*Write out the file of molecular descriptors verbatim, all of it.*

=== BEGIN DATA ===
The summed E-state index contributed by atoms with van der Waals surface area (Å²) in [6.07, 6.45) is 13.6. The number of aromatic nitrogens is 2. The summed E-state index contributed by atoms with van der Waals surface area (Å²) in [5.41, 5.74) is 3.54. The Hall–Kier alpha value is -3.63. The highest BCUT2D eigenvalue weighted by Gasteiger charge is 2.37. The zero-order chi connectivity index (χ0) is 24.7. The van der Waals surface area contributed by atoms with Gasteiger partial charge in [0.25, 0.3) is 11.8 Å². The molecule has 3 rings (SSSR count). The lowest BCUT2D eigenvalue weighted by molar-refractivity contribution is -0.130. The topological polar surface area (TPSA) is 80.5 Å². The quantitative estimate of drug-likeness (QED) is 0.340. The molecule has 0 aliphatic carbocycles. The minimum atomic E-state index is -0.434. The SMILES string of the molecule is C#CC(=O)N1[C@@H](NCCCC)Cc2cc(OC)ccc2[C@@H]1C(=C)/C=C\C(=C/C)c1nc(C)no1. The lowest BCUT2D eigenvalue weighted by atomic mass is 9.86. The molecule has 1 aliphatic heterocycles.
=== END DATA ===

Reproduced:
The summed E-state index contributed by atoms with van der Waals surface area (Å²) in [6.07, 6.45) is 13.6. The number of aromatic nitrogens is 2. The summed E-state index contributed by atoms with van der Waals surface area (Å²) in [5.41, 5.74) is 3.54. The Hall–Kier alpha value is -3.63. The highest BCUT2D eigenvalue weighted by Gasteiger charge is 2.37. The zero-order chi connectivity index (χ0) is 24.7. The van der Waals surface area contributed by atoms with Gasteiger partial charge in [0.25, 0.3) is 11.8 Å². The molecule has 3 rings (SSSR count). The lowest BCUT2D eigenvalue weighted by molar-refractivity contribution is -0.130. The topological polar surface area (TPSA) is 80.5 Å². The quantitative estimate of drug-likeness (QED) is 0.340. The molecule has 0 aliphatic carbocycles. The minimum atomic E-state index is -0.434. The SMILES string of the molecule is C#CC(=O)N1[C@@H](NCCCC)Cc2cc(OC)ccc2[C@@H]1C(=C)/C=C\C(=C/C)c1nc(C)no1. The lowest BCUT2D eigenvalue weighted by atomic mass is 9.86. The molecule has 1 aliphatic heterocycles.